Mulberry silk laps: Caroline's experiments

Once I started experimenting with the wonderful Mulberry silk laps, ideas on how to use them started popping up in my head one after the other, and I realized that possibilities truly are endless. And trust me, I experimented a lot and had a lot of fun.

Experimenting is definitely a necessary step, especially if it is your first time working with this material. There are several techniques you can use, and there is not limit to the effects you can achieve, so it is always worth it to spend some time to understand what you really want to obtain.

I believe the most interesting part is that you can both use silk laps to create unique surfaces or patterns, and spin it or use it to make creative paper sheets. Basically, just let your inspiration guide you!

However, because I need to choose only a few techniques to discuss, I’ve decided to tell you about those that I prefer for dyeing the Mulberry silk laps, and those that I used to combine it with superlight prefelt. Both are easy to use and, I believe, look great. Now, follow along with me!

Mulberry silk laps and superlight prefelt

You can use superlight prefelt as it is, or by cutting it to your liking, and then lay out a certain number of layers of silk laps, depending on what affect you mean to achieve. Obviously, the more layers you use, the thicker the felt is going to be.


A1 Grade Mulberry Silk Laps - Raw Colors
Natural White
50 g € 10,80
500 g € 90,03
Natural Dye Extract 75 g - Dyer´s Broom
Dyer´s Broom - 75 g
1 pc. € 59,93
Natural Dye Extract 75 g - Logwood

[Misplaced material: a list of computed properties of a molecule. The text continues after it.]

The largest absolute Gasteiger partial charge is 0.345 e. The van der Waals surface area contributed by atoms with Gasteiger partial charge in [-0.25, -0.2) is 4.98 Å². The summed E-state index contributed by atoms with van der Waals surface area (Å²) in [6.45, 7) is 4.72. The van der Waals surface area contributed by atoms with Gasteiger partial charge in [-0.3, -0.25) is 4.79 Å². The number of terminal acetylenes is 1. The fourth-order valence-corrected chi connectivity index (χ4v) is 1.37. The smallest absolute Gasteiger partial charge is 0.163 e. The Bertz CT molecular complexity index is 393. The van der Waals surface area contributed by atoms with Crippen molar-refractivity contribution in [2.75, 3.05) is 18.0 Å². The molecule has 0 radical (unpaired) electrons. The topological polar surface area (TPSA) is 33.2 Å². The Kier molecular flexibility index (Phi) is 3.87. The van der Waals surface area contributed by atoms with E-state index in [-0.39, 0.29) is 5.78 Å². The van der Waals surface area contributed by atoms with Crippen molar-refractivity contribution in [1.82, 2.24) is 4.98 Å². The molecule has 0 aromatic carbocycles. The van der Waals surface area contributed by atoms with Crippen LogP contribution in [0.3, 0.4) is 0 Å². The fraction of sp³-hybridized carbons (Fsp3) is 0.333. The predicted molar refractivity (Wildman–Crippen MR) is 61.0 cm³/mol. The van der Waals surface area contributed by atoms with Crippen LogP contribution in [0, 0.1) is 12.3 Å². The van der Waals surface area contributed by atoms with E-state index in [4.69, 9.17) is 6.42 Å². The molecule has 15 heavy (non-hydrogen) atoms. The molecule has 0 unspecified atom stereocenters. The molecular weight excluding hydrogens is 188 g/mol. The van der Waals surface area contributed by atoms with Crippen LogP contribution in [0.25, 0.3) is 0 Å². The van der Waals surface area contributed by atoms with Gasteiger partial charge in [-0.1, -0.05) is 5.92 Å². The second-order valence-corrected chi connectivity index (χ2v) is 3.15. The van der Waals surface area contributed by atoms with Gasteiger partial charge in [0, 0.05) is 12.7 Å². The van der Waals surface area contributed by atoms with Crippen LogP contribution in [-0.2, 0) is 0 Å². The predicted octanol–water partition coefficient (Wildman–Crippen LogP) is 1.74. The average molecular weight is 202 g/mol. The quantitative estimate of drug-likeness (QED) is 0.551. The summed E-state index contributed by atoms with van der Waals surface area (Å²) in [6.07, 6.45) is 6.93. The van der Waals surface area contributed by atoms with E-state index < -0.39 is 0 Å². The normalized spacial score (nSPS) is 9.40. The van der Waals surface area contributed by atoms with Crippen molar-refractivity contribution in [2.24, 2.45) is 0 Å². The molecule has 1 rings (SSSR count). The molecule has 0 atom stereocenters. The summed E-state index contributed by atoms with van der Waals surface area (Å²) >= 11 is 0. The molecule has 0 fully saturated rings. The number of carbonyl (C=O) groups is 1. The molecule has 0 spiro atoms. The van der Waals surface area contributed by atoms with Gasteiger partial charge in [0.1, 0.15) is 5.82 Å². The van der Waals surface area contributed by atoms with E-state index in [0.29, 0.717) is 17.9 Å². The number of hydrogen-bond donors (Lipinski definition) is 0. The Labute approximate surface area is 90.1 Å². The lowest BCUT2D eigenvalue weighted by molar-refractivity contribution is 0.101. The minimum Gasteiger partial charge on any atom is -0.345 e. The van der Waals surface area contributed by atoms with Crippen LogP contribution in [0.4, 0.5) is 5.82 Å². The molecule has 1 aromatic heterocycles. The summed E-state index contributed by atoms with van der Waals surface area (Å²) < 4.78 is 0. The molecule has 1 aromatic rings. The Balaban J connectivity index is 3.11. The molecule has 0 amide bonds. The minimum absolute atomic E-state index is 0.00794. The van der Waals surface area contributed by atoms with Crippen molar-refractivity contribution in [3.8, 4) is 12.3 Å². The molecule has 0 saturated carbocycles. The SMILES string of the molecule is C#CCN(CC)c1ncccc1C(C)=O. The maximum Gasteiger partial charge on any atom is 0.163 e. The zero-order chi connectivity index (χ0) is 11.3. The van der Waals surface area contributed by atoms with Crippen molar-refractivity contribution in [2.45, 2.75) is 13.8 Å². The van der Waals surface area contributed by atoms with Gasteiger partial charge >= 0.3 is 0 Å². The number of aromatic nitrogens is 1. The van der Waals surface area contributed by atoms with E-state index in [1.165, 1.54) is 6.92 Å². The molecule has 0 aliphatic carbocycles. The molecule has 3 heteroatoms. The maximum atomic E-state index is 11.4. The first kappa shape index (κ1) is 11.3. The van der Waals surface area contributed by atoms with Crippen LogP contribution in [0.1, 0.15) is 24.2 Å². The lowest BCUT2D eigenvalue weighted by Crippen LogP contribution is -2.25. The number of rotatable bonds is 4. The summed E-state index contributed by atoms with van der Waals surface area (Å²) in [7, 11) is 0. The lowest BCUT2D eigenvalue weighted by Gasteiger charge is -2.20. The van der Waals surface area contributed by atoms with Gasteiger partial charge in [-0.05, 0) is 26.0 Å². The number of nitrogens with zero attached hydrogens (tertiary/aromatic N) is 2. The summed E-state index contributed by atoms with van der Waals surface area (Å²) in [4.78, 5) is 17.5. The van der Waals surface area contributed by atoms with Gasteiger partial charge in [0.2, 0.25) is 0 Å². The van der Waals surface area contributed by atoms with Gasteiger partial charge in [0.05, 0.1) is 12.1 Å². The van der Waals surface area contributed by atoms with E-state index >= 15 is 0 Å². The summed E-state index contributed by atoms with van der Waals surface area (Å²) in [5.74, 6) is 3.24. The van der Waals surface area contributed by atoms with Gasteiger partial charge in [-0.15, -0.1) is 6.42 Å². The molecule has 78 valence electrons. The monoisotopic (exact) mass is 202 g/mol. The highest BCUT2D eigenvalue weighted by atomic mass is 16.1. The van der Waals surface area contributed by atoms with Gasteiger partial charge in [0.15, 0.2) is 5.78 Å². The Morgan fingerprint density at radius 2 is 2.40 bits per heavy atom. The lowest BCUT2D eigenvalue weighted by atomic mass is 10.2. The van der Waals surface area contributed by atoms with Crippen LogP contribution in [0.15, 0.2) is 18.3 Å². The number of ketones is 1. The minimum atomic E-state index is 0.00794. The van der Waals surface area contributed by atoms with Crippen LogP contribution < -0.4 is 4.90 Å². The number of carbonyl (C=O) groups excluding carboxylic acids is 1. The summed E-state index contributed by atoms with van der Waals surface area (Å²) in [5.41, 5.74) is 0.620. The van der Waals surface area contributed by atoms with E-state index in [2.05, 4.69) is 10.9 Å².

Logwood - 75 g
1 pc. € 34,77
150 cm wide Superlight Pre-felt
Dark
1 m € 16,81
5 m € 81,94
10 m € 159,68
25 m € 378,19


If you decide to use many layers, I recommend you add small quantities of wool in between them, as the wool fibers will act as glue.


Another thing to keep an eye on is the use of color. If you choose the right color for each layer, you can achieve some unique effects. Whether it is a polka dotted pattern…


...Or a leaf pattern!


These are naturally only some small examples, but I hope that they will give you an idea of the endless possibilities that this material offers.


How to dye Mulberry silk laps

And now, let’s move on to how to dye Mulberry silk laps. Out of all the techniques, this is one of my favorites because it allows you to achieve some truly incredible effects. Incidentally, contrary to what one may think, dyeing silk laps is pretty easy and you do not need any expensive or hard-to-find equipment.


Indeed, in order to dye the Mulberry silk laps I used my microwave oven that I have at home. Of course, I had to do several small batches, but this did not create any problems. For dyestuff, there are many kinds that are perfect: all you need to do is make sure they are meant for protein fibers, and stick to the dosage recommended by the manufacturer. If you want to use natural dyes (not synthetic ones), you can find them also on dhgshop.it. They are great too.


So, here is how you do it:

  • Completely soak the silk laps into a container with water (tap water is fine) and a little bit of distilled white vinegar (2 teaspoons for every liter of water). I have a small trick: I add a few drops of dishwasher soap, as this lets the water penetrate more easily into the fibers.
  • Now, gently squeeze the laps, lay them out in a microwave safe container and pour the first color onto the laps. Make sure that the color is absorbed well into the fiber and that there are no white layers left.  


  • Repeat for every color you intend to use. I used 3 colors
  • Seal the container with some plastic wrap and start cooking

  • Heat it to a high temperature, until air swells up underneath the plastic wrap. Then lower the temperature and wait until the laps cool down. Next, cook again until air builds up underneath the wrap. Turn off the oven and let the laps cool down. WARNING: the container is going to be very hot. Wait for a while before you remove the plastic wrap.


  • Once the laps have cooled down, remove the plastic wrap and rinse the silk laps under running water. Keep rinsing until the water is clear


  • Dry and start creating.

 

What do you think about these color effects?

Caroline

PS: if you still want to experiment, why don’t you soak the laps again, this time in tea or coffee? You are going to love the result!


Caroline Merrell


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